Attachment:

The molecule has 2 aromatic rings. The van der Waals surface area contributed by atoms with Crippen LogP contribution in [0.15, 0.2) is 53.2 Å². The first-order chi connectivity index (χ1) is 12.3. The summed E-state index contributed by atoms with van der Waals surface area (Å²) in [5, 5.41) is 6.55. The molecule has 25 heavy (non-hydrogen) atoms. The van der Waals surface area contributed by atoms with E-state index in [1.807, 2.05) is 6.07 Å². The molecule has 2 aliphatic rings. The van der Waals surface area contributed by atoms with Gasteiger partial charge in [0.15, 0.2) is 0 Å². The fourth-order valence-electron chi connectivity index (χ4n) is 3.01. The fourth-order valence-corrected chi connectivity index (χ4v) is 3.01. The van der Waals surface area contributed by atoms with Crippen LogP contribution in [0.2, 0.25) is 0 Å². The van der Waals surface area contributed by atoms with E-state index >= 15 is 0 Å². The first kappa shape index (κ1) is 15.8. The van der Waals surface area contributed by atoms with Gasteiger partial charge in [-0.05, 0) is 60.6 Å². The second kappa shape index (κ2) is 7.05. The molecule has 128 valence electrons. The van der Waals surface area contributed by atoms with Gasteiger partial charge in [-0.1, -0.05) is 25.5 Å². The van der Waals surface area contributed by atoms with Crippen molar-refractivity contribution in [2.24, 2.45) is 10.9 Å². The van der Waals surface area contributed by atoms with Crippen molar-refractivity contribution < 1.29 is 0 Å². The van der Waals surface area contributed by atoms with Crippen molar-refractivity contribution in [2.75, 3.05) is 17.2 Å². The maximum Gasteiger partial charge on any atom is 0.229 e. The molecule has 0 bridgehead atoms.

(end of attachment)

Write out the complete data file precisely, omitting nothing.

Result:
The molecule has 2 aromatic rings. The van der Waals surface area contributed by atoms with Crippen LogP contribution in [0.15, 0.2) is 53.2 Å². The first-order chi connectivity index (χ1) is 12.3. The summed E-state index contributed by atoms with van der Waals surface area (Å²) in [5, 5.41) is 6.55. The molecule has 25 heavy (non-hydrogen) atoms. The van der Waals surface area contributed by atoms with E-state index in [1.807, 2.05) is 6.07 Å². The molecule has 2 aliphatic rings. The van der Waals surface area contributed by atoms with Gasteiger partial charge in [0.15, 0.2) is 0 Å². The fourth-order valence-electron chi connectivity index (χ4n) is 3.01. The fourth-order valence-corrected chi connectivity index (χ4v) is 3.01. The van der Waals surface area contributed by atoms with Crippen LogP contribution in [0.2, 0.25) is 0 Å². The van der Waals surface area contributed by atoms with E-state index >= 15 is 0 Å². The first kappa shape index (κ1) is 15.8. The van der Waals surface area contributed by atoms with Gasteiger partial charge in [-0.05, 0) is 60.6 Å². The second kappa shape index (κ2) is 7.05. The molecule has 128 valence electrons. The van der Waals surface area contributed by atoms with Gasteiger partial charge in [-0.1, -0.05) is 25.5 Å². The van der Waals surface area contributed by atoms with Crippen molar-refractivity contribution in [2.24, 2.45) is 10.9 Å². The van der Waals surface area contributed by atoms with Crippen molar-refractivity contribution < 1.29 is 0 Å². The van der Waals surface area contributed by atoms with Crippen molar-refractivity contribution in [2.75, 3.05) is 17.2 Å². The maximum Gasteiger partial charge on any atom is 0.229 e. The molecule has 0 bridgehead atoms.